Suncor Energy Inc. has rolled out plans to buy back up to $1-billion worth of its own stock, reinforcing its new focus on financial returns rather than production growth.
Along with its competitors, Suncor faces rising construction costs at a time when its stock is languishing, meaning executives can either spend on expensive projects or buy what they view as cheap shares.
The share-buyback program announced Tuesday comes as Steve Williams, Suncor’s new chief executive officer and a former chief financial officer, charts his own path for Canada’s largest energy firm. This is only the second time in its 20-year-history that Suncor has announced plans to purchase shares, although the company has consistently raised its quarterly dividend.
Mr. Williams has said he is not interested in growth at any cost, and this second buyback program proves he willing to shift Suncor’s spending away from expansion efforts in order to benefit shareholders. At the same time, the move also shows Suncor believes its existing projects can spin off enough cash to fund the growth projects Mr. Williams does want to pursue, all while addressing its soggy stock price.
Suncor, an oil sands pioneer that built Canada’s first oil sands mines and processing equipment when low oil prices meant financial pain, in July scotched plans to produce one million barrels of oil a day by 2020. This marked Mr. Williams’ first major break from his Rick George, his predecessor.
This second buyback – the first $1.5-billion was announced under Mr. George’s tenure and continued under Mr. Williams’ leadership – demonstrates Mr. Williams’ determination to bolster the company’s stock.
Phil Skolnick, an analyst at Canaccord Genuity, said Mr. Williams is putting “his stamp on the company.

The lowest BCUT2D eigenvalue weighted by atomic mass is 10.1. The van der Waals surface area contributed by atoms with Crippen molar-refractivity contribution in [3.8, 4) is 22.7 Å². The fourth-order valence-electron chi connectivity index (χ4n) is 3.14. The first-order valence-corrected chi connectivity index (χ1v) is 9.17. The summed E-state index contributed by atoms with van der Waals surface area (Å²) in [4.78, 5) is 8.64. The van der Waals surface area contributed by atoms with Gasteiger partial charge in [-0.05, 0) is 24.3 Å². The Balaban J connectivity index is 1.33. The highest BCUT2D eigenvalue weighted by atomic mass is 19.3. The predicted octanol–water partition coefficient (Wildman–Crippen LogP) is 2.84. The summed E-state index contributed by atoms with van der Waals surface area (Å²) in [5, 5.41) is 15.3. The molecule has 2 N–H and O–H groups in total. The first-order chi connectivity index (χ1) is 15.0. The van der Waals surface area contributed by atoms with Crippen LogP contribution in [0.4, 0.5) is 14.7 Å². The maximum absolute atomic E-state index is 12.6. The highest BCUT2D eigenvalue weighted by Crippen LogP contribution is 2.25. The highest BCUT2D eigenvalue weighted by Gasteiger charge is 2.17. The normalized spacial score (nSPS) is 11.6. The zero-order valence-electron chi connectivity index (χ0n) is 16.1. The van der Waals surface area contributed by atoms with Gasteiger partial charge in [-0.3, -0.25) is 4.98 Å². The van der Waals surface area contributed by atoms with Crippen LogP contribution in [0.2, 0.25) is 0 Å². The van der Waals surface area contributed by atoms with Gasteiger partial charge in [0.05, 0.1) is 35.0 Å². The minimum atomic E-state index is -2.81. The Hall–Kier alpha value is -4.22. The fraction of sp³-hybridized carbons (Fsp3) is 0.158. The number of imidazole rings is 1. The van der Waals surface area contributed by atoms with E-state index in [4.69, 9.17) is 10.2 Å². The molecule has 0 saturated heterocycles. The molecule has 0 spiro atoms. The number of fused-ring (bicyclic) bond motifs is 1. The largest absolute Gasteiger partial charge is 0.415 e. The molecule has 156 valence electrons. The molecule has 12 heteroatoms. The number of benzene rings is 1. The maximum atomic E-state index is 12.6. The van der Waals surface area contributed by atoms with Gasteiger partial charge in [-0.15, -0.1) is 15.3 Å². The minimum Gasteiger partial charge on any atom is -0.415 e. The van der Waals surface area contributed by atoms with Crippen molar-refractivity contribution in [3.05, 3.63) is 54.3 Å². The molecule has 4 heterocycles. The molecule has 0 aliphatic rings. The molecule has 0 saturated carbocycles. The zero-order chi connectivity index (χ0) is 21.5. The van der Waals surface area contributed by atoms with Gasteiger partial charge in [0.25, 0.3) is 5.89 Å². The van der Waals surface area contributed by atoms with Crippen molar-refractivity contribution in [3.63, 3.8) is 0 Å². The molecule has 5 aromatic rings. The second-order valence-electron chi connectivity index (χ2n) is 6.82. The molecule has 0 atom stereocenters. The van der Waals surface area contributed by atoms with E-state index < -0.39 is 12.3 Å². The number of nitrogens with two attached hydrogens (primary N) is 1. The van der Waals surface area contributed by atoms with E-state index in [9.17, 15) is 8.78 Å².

They are looking at the best use of cash, be it investing in projects, buyback shares, or increasing dividends. He’s basically trying to do all three.”
Because Mr. Williams nixed Suncor’s 2020 production target, he needs to find other ways to spend the company’s $5.166-billion in cash, Mr. Skolnick said.
However, Suncor says the buyback does not mean it is sacrificing growth plans.
“It is not one or the other,” Suncor spokeswoman Sneh Seetal said, noting funding growth remains one of the company’s priorities. “Right now we see our shares as one of the best investments we can make today.”
Observers are at odds over whether Suncor’s competitors will follow its lead.
On one hand, Mr. Skolnick said other oil sands companies may choose to do share buybacks as a way to strengthen their companies when expansion looks too risky because of rising costs such as labour. On the other hand, Randy Ollenberger, an analyst at BMO Nesbitt Burns Inc., believes Suncor held off on buying back shares until it achieved a certain size.
“For Suncor, it is more where they are in their growth profile and size of the company that they can kind of pursue this strategy,” he said. By comparison, Canadian Natural Resources Ltd. has said it will buy back shares when it has surplus cash, but that its first priority is growth, Mr. Ollenberger said.
Suncor’s first buyback came with a so-called put option which gave Suncor the right to sell its shares back to an unnamed institution at a specified price – a move that irritated some investors. Ms. Seetal said this buyback plan does not have a similar clause. Suncor has until September, 2013, to execute this buyback plan.
While Suncor is returning money to shareholders through buybacks and higher dividends, Mr. Ollenberger agreed Suncor does not have to give up on growth. “It is a comment [on Suncor’s ability] that they can do both.”
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